What are some great resources on learning PMP and Project Management ?
June 29, 2012 9:26 AM   Subscribe

What are some great books/resources for really learning and getting a master on Project Management?

I'm a 30 year old IT veteran. I've worked in the industry for 10+ years. I was laid off in April due to a huge company downsizing. I've been on the job hunt but a large number of the jobs I come across are all looking for pmp certification etc. I've done my fair share of project management on a small to medium scale but never anything as formal as really digging into MS Project or using any fundamentals or methodologies.

I may pursue a PMP certification eventually but what are some good resources I can use to start reading and learning more about it? For reference I'm at the managerial stage of my career.
posted by PetiePal to Education (5 answers total) 19 users marked this as a favorite
There is a body called The Project Management Institute, and they're the one marketing the PMP Certification. It's a legit thing. And it's freaking HARD!

You have to have a certain number of CEU's before they allow you to take the certification exam. My local JC had on-line courses I could take for about $100 for 3 CEUs.

Here's what you get from Amazon when you search Project Management.

It's a thing, but I don't know if it's worth what it will cost. It doesn't hurt to know what they're talking about and to have a passing understanding.
posted by Ruthless Bunny at 9:35 AM on June 29, 2012 [1 favorite]

The standard book for the PMI tests is the PMBOK, published by the PMI. I took a year-long course that used the PMBOK and this book. Note: they are not easy reading and not for the faint of heart.
posted by matildaben at 9:43 AM on June 29, 2012 [2 favorites]

Just passed the test May 22- freakin hard but worth it. That would carry the most weight in job search not that you know Project Management. In an interview you cannot impress more than any other person who knows PM so I would go for the cert. I took a wonderful online course ($150) that I would not have passed the test without. It takes 3-6 weeks depending on if you do it double time or not. You could have your certification in a month of hard studying and that will open the doors you seek to open.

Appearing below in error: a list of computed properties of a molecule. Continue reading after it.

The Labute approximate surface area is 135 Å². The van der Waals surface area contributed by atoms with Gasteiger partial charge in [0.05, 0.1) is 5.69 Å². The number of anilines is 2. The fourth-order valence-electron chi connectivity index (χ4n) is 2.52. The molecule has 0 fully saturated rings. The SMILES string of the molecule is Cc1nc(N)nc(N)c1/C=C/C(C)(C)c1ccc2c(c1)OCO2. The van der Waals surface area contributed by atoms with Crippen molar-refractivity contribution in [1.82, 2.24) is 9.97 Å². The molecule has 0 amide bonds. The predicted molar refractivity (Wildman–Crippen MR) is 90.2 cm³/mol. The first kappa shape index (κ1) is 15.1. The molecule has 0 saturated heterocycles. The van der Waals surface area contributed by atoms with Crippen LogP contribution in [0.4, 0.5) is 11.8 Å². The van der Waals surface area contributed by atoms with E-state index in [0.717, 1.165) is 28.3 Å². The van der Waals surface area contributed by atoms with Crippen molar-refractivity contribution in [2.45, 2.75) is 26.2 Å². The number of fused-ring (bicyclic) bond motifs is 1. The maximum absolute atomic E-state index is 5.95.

The course is PMChamp and is all online. It will satisfy your 35 hours of leader lead training. Email me if you want any more information.
posted by shaarog at 10:33 AM on June 29, 2012

I used Rita Mulcahy's PMP Exam Prep book as a supplement to the PMP boot camp that my company sent me to. I ended up looking at several different study books, but Rita's was the only one that came close to presenting practice questions that were the same difficulty as those I encountered on the exam. Boot camps are expensive but they're worth it, IMO. In addition to test-specific tips, they just force your butt to sit in a chair for 8-10 hours a day and study for the test.

Now, so far all of these answers have assumed that you're going to pursue your PMP soon. Looking at your question again, I'm not sure you are. I'd recommend that you do, especially if you're looking for more managerial jobs.

Most of the literature you'll find on PM is either geared towards exam prep or it's just piffle; advising you about the very obvious and common-sense things like "Stay Organized," "Communicate Often," etc. I can think of one decent one. It's vanity published, but you might be able to find it: Neal Whitten's No-Nonsense Advice for Successful Projects.

Another decent way to learn about PM is by going through a good book on MS Project. It's not the very best tool out there, but it's the standard. Learning how to use the software, you're going to come across all of the key concepts in PM. Finding those and then just googling and reading about them might be a good approach.

All of the above is directed towards the standard PMI-approved waterfall project management approach. If you're in IT, you'd do yourself a service by at least familiarizing yourself with a couple flavors of Agile project management as well. Both Scrum and Functional Driven Development (FDD) are popular on the software side of PM, and have a lot to offer. Also, getting certified as a scrum master (CSM) is almost embarrassingly easy. It doesn't carry nearly the weight of a PMP, but it at least signifies that you're conversant with scrum methodology.

Hope that helps. I love talking shop, so feel free to memail me.
posted by bluejayway at 11:58 AM on June 29, 2012

Yeah Rita's book is kind of the go to standard. I also read the Head First PMP book which helped as well. The exam is 4 hours long. It is not easy. You will need 35 hours of certified training as well.

Neil Whitten's books are pretty good. The best book ever written on Project Management is Making Things Happen. No other book will help you more in actually being a legit project manager. I have read it like 4 times and it has helped me immensely.
posted by jasondigitized at 8:17 AM on June 30, 2012

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